Today was officially the last day of the II coupDefouet International Congress and it promised to be a long day. The lectures would end at around 2.30 pm but we had a couple more guided tours on the program as well.
The subject of todays papers was The New Frontiers: Unveiling Art Nouveau Cities. The growing popularity of Art Nouveau in the last decades has made it possible for both specialists and, to a certain extent, the general public, to discover previously little-known Art Nouveau heritage in cities and regions across Europe and the world. But the true extent of the creative Art Nouveau explosion of the late nineteenth and early twentieth centuries still has to be fully assessed, and new discoveries are seeing the light periodically.
This was certainly my personal favourite subject and all papers were, without any exceptions, highly interesting. Most surprising to me was the presentation by Paolo Cornaglia. He showed us some amazing Art Nouveau architecture in, of all places, China! His explanation was excellent; I absolutely enjoyed this presentation.
The Keynote speech Forgotten Cities: Rescuing and considering Art Nouveau Heritage was prepared by Teresa-M. Sala (Art Historian, Professor at the University of Barcelona, GRACMON). Her presentation included lots of pictures of Art Nouveau heritage in unexpected places, like for instance Havana.
All papers can be downloaded here.
- Karin Hallas-Murula – Art Nouveau Architecture in Tallin: International and Multinational
- Pablo Sánchez Izquierdo – Maritime Trade, Tourism and Art Nouveau: Alicante in the Early Twentieth Century
- M. Beatrice Bettazzi – Paolo Sironi and Art Nouveau in Bologna. On the Mental Shift about Bourgeois Dwellings in an Italian City
- Florencia Barcina – Art Nouveau in Rosario, Argentina: Diversity in a New City
- Adela Ramona Novicov – Oradea – The Ultimate Geometric Art Nouveau Outpost
- Montserrat Gali Boadella – Art Nouveau in Puebla, the Expression of a Peripheral Bourgeoisie with Cosmopolitan Aspirations
- Rosalva Loreto López – From Baroque to Modernity in a Mexican City: Puebla Between 1886 and 1920
- Zuzana Ragulová – Czech Art Nouveau Architecture in the Cities of Prague, Brno and Hradec Králové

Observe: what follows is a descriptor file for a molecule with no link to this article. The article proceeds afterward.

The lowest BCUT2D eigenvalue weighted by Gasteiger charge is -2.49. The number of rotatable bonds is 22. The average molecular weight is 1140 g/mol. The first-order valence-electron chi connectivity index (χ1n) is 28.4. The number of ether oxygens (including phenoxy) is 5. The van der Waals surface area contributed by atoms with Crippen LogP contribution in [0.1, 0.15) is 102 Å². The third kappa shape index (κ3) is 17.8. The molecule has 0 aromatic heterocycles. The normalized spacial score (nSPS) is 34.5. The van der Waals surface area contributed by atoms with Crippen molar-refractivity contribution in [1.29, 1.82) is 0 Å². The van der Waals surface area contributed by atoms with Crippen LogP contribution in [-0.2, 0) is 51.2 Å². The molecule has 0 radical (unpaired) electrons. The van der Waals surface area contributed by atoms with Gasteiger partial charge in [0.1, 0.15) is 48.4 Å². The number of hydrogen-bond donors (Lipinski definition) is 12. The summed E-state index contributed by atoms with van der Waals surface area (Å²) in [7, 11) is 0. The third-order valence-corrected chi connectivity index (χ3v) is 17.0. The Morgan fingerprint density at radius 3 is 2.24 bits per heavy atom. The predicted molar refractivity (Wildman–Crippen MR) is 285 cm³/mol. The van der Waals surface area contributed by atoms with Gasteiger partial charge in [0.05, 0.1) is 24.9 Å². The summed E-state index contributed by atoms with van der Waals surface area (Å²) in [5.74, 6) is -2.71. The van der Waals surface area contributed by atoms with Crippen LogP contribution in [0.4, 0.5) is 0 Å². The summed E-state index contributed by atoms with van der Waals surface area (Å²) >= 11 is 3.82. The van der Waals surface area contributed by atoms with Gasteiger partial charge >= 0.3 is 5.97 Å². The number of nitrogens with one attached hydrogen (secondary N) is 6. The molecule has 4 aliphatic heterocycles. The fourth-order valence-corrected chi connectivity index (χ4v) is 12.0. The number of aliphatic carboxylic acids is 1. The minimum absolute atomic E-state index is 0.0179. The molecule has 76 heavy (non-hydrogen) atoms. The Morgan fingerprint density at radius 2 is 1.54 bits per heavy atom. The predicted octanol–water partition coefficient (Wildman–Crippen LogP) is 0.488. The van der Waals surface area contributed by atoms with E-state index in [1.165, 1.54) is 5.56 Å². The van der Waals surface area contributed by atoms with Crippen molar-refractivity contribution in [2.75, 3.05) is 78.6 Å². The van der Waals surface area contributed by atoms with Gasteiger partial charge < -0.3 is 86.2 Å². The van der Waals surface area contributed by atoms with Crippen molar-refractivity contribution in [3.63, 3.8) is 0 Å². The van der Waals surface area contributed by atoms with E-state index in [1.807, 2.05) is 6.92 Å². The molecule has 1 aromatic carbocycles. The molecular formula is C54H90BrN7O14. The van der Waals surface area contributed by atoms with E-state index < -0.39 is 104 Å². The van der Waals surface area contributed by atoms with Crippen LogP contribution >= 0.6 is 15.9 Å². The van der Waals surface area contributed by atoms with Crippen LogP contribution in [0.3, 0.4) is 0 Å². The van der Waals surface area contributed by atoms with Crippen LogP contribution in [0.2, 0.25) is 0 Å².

- Paolo Cornaglia / Rosa Tamborrino – To the Borders of Art Nouveau: Czernowitz and Harbin
- Jos Vandenbreeden – Unknown Art Nouveau. The Diaspora from Belgium, France and Catalonia to Kiev… and from Antwerp to Kinshasa
With above titles it is evident that we journeyed to all corners of the world today. In some cities there is ‘real’ Art Nouveau architecture to be found; in other cities it is merely the decoration of existing buildings that forms the Art Nouveau heritage. But does that make these ambiguous buildings less interesting? Paul Greenhalgh (director of the Sainsbury Center for Visual Arts and professor at the East Anglia University) rightly said “We’re going to update the definition of Art Nouveau”.
Valérie Thomas (Head Curator of the École de Nancy Museum) delivered an excellent closing speech The 1900 Universal Exhibition, a Consecration for Art Nouveau. The Example of Emile Gallé, in which she explained the political background of Emile Gallé’s symbolic decorations.
Casa Amatller, located at Passeig de Gràcia 41, was designed by Josep Puig i Cadafalch for chocolate manufacturer Antoni Amatller, and built between 1898 and 1900. The house has the appearance of an urban Gothic mansion, but is nevertheless a real Art Nouveau treasure. Sprinkled with mediaeval details, sgraffito, sculptures and stucco work, the house is a spectacular example of the opulent gilded atmosphere enjoyed by the bourgeoise of the ‘Modernista Eixample’, the Art Nouveau part of Eixample district.
Still in awe of the Casa Amatller interior we wandered to Casa Lleó Morera at Passeig de Gràcia 35. Little were we prepared for what was awaiting us there. The interior of Casa Lleó Morera gives new meaning to the word ‘overwhelming’. Words do no justice to what we were about to see…
Francesca Morera i Ortiz inherited a building from her uncle on Passeig de Gràcia 35. She commissioned the architect Lluís Domènech i Montaner to work on it but she died before seeing the finished work. It was her son, Albert Lleó i Morera, who took charge of the house, giving it the name by which it is known today, Casa Lleó Morera. Lluís Domènech i Montaner, who surrounded himself by a large group of master artists and craftsmen like the sculptor Eusebi Arnau, mosaicist Mario Maragliano and cabinetmaker Gaspar Homar, absolutelty created a magnificent master piece. The interior of Casa Lleó Morera is an explosion of Modernism, and said to be one of the best preserved interiors in the city.
You can imagine that we were exhausted after this long day. Completely flabbergasted by the breathtaking beauty of Barcelona Modernism it was time to sit down and have a beer…
Casa Lleó Morera